For a typical vacationer, a trip to Boracay entails an expensive budget. But that actually isn’t always the case. One can still book a trip to the most celebrated beach in the Philippines without breaking the bank. Of course, you’d have to cross out posh resorts and expensive restaurants off your list, but you’d still have that world-famous sand and azure waters right at your feet.
During my first outing to Boracay, the first thing we looked for was an affordable accommodation. Browsing through Journeying James’ budget-travel blog and some tips from ThePinaySoloBackpacker, we narrowed down our list to the resorts lining the Station Three of the beach.
According to regular Boracay
beach bums partygoers, the most expensive resorts can be found at Station One, with the regular-priced ones at Station Two and the cheapest ones at Station Three.
From our list, we singled out the Boracay Tree House Resort. It is at the farthest end of Station Three so I guess the generalization on Boracay stations hold true.
The cheapest room at Boracay Tree House Resort is priced at Php200.00 per person. It is a small dorm-type room with regular bunk beds that seems more fitting to military camps than beach-side resorts. The room has two double-deckers that can accommodate four persons with a single wooden cabinet for your things. The rooms share a common bathroom.
For the price, we did not expect it to be air-conditioned and of course it isn’t. The whole room is ventilated by a single rotating ceiling fan that adequately does the job of cooling us and shooing away mosquitoes.
I was okay with everything since we really wouldn’t be spending too much time inside; I mean, we are in Boracay, and unless you’re honeymooners, who stays indoors when you’re at Boracay? Right? Right.
The only thing I didn’t like about the room was the security. We were given keys to the room, but the door can easily be unlocked through a missing glass pane from the adjacent window. I argued with the management about this and the reason they say why that is, is for the other dormers who need to get access to the rooms. I mean, what the heck, haven’t they heard of duplicate keys?
The owner says that there’s zero incident of theft in their resort and promptly ended the conversation. That was supposed to comfort me, but I don’t want to be theft incident #1, so I hid my laptop below the bed mattress before going.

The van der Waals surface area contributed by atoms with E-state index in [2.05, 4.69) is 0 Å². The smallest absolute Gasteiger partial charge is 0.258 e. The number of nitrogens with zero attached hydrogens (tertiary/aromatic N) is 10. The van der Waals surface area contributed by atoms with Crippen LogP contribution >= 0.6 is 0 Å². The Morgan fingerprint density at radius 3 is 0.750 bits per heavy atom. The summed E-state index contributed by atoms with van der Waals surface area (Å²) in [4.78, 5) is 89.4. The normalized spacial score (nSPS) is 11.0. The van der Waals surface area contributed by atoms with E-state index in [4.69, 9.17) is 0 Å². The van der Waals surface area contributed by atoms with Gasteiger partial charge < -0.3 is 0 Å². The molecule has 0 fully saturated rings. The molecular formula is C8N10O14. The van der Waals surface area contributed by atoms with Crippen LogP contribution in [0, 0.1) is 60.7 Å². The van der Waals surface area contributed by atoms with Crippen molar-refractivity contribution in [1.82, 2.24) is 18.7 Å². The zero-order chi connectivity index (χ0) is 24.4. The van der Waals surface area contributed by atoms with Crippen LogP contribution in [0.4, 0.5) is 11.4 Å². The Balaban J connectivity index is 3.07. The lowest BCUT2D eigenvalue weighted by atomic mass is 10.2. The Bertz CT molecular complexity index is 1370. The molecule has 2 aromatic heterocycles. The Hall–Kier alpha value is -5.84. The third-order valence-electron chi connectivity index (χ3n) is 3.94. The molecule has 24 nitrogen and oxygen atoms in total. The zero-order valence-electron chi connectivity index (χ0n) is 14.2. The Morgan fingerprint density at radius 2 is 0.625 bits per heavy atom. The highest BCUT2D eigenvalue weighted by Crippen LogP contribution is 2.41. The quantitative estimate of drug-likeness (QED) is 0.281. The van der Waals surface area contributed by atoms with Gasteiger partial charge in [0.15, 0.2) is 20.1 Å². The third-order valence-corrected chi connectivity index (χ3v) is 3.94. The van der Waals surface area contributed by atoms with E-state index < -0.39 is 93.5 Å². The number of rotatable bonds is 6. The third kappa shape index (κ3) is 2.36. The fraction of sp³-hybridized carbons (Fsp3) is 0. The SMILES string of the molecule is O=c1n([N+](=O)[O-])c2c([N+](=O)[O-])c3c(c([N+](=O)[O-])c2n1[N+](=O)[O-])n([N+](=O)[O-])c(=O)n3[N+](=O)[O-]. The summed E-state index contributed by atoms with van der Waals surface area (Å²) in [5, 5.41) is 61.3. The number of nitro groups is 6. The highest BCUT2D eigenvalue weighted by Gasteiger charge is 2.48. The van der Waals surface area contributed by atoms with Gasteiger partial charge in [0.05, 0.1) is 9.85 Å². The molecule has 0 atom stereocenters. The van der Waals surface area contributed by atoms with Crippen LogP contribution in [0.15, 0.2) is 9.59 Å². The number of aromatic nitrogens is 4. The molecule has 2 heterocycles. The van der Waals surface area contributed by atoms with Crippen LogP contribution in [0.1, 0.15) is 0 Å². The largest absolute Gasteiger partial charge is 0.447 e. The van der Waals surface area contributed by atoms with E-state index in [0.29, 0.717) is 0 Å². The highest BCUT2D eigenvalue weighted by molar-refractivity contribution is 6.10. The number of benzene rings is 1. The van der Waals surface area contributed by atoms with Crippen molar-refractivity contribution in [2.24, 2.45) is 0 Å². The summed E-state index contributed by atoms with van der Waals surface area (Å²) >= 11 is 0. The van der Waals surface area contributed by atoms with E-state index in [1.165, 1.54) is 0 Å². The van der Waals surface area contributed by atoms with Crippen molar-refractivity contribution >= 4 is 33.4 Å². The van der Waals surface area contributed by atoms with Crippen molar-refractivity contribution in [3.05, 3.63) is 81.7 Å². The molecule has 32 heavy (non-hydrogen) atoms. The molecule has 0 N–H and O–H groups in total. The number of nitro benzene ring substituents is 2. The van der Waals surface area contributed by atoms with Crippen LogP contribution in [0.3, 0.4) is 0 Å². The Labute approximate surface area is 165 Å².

The next order of business was food. Boracay is filled to brimming by interesting restaurants lining its boulevard. But those food places can also put an interesting ding to your wallets, so we passed those by and checked out the sidestreets.
We found our lunch at a small carinderia inside D’Mall. There are the usual fastfood joints like Mang Inasal and Andok’s but they’re packed during lunchtime, so we settled for Tsikiting by Rosa Foods.
Tsikiting can be found at one of the narrow alleys inside Station Two’s D’Mall. They serve home-cooked Filipino dishes that are priced within our budget, by that; it means less than a hundred pesos. So we’re good to go.
I ordered their longsilog and added a bottle of softdrinks which totaled at Php72.00. The serving size while not over-the-top-huge is good enough for my not-so-small stomach. Not bad at all.
For water replenishment, I always have my own water bottle when traveling. Not only does it help lower my travel cost, it also helps reduce wasted plastic mineral bottles. There are numerous water refilling stations along Boracay’s alleys and I had my bottle refilled for only Php8.00.
Dinner arrived and we decided to try out the various barbeque stalls lining the beach of Station Three.
We picked one with tables set up along the beach and checked the menu. Well, there really isn’t a formal menu, what you get is a tableful of raw fish and pork meats on metal trays.
I picked a stick of longanisa and pork barbeque which I promptly popped at their coal-powered grill. Paired with a cup of rice, a plastic of chicharon and a bottle of softdrinks, my dinner checked in at Php79.00. It was more expensive than lunch but we were dining under palm trees right beside the beach, so that Php7.00 difference was definitely worth it.
My total overnight stay in Boracay totaled at Php359.00 including both accommodation and food expenses. Note however that we only had lunch and dinner at Boracay, but still, it’s a very affordable stay that any traveler, they be backpackers or vacationers, can afford. Boracay can be a budget-friendly place if you chose it to be. And like any tourist destination, the cost of a vacation always boils down to personal choice.
Boracay Tree House Resort
Address: Station 3, Boracay Island
Telephone: (036) 288-3601 | (0929) 293-8477
Address: D’Mall, Station 2, Boracay Island
Telephone: (036) 260-2076
Address: Somewhere along Station 3, Boracay